In the training stage, we perform sampling over the computed scores in order to increase the robustness and exploration of our model. We denote as the list of split points at time in ascending order, which is in the first step. Then a particular split point is selected from by sampling based on the probabilities estimated by stacking of split points scores. The sampled together form the final split point sequence . At each time step, we remove from when is selected, then sample the next split point until the set of remaining split points is empty. Formally, we have:
(10)  
(11) 
As the GumbelMax trick GUMBEL; DBLP:conf/nips/MaddisonTM14 provides a simple and efficient way to draw samples from a categorical distribution with class probabilities, we can obtain via the GumbelMax trick as:
(12) 
where is the Gumbel noise for the th split point. Therefore, the aforementioned process is equivalent to sorting the original sequence of split points scores with added Gumbel noise. Figure 3 (b) shows the sampled tree with respect to the split point scores. The split point sequence can hence be obtained simply as:
(13) 
Here, sorts the array in descending order and returns the indices of the original array. The sampled is in Figure 3 (b).
As wordpieces wu2016google
and BytePair Encoding (BPE) are commonly used in pretrained language models, it is straightforward to incorporate multiple wordpiece constraints into the topdown parser to reduce wordlevel parsing errors. We denote as
a list of span constraints composed of beginning and end positions of nonsplittable spans, defined as . For each in , there should be a subtree for a span covering the substring . This goal can be achieved by ensuring that the scores for splits covered by are lower than those of others by adjusting them following Algorithm 1.We denote as the reverse order of the split point sequence and then treat as a bottomup merge order inferred by the topdown parser based on the global context. Subsequently, we simply replace Algorithm 2 in huetal2021r2d2 by our Algorithm 2. As shown in Figure LABEL:fig:pruning, we still retain the threshold and the pruning logic of R2D2, but we select cells to merge according to instead of following heuristic rules. Specifically, given a shrinking chart table, we select the next merge index among the second row by popping and modifying in Algorithm 2.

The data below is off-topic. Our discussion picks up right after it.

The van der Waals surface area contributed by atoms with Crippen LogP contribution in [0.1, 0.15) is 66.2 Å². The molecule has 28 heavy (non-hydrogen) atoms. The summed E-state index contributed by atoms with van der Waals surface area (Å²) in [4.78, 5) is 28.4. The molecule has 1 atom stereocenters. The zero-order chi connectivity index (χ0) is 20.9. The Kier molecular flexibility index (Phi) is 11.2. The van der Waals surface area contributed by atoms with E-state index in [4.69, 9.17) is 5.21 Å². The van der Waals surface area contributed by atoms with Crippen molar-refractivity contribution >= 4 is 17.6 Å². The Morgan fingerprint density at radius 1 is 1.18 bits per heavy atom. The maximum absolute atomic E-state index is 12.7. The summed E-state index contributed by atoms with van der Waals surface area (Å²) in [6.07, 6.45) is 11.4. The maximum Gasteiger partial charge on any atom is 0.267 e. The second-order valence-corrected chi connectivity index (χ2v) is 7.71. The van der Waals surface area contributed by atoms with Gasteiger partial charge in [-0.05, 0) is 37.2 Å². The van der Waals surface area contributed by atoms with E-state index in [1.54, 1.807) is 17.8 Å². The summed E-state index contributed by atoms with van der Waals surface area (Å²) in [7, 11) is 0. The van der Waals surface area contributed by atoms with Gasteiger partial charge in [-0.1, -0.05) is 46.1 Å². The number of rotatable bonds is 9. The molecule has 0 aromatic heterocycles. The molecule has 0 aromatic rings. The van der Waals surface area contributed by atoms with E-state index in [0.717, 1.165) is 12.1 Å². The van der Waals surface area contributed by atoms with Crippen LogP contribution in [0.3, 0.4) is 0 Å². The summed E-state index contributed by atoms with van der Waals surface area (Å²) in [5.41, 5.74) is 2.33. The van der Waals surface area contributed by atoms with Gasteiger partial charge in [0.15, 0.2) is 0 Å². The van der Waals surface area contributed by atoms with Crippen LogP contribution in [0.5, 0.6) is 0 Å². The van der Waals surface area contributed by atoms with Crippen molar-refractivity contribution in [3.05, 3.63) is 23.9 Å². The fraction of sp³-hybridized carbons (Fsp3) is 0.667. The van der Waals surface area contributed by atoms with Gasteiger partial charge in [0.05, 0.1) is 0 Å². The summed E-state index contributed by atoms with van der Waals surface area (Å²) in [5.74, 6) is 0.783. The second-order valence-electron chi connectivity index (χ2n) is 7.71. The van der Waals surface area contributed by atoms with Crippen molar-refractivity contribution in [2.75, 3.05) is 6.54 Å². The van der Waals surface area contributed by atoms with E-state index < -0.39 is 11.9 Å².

Take the example in Figure 3 (b) for instance: starts with . Then we merge the first cell in the second row in Figure LABEL:fig:pruning (b), and obtain a new . In the next round, we treat the 4th cell covering as a nonsplittable cell in (e), and becomes .
We denote the tree probabilities estimated by the topdown parser and R2D2 as , , respectively. The difficulty here is that could be optimized by the objective defined in Equation 6, but there is no gradient feedback for . To make learnable, an intuitive solution is to fit to by minimizing their Kullback–Leibler distance. While the tree probabilities of both distributions are discrete and not exhaustive, inspired by URNNG dblp:conf/naacl/kimrykdm19, a Monte Carlo estimate for the gradient with respect to can be defined as:
(14)  
with samples , …, from . Algorithm 3 shows the complete sampling process from . Specifically, we sample split points recursively as in previous work DBLP:journals/corr/cmplg9805007; DBLP:conf/emnlp/FinkelMN06; dblp:conf/naacl/kimrykdm19 with respect to the intermediate tree probabilities calculated during hierarchical encoding.
A sequence of split points and corresponding spans is returned by the sampler. For the th sample , we denote as the probability of taking as split from span at the th step. Formally, we have:
(15)  
where and denote the start and end of the corresponding span. Please note here that the are not adjusted by span constraints.
In this paper, we mainly focus on classification tasks as downstream tasks. We consider the root representation as representing the entire sentence. As we have two models pretrained in our framework – R2D2 encoder and a topdown parser – we have two ways of generating the representations:
Run forced encoding over the binary tree from the topdown parser with R2D2 encoder;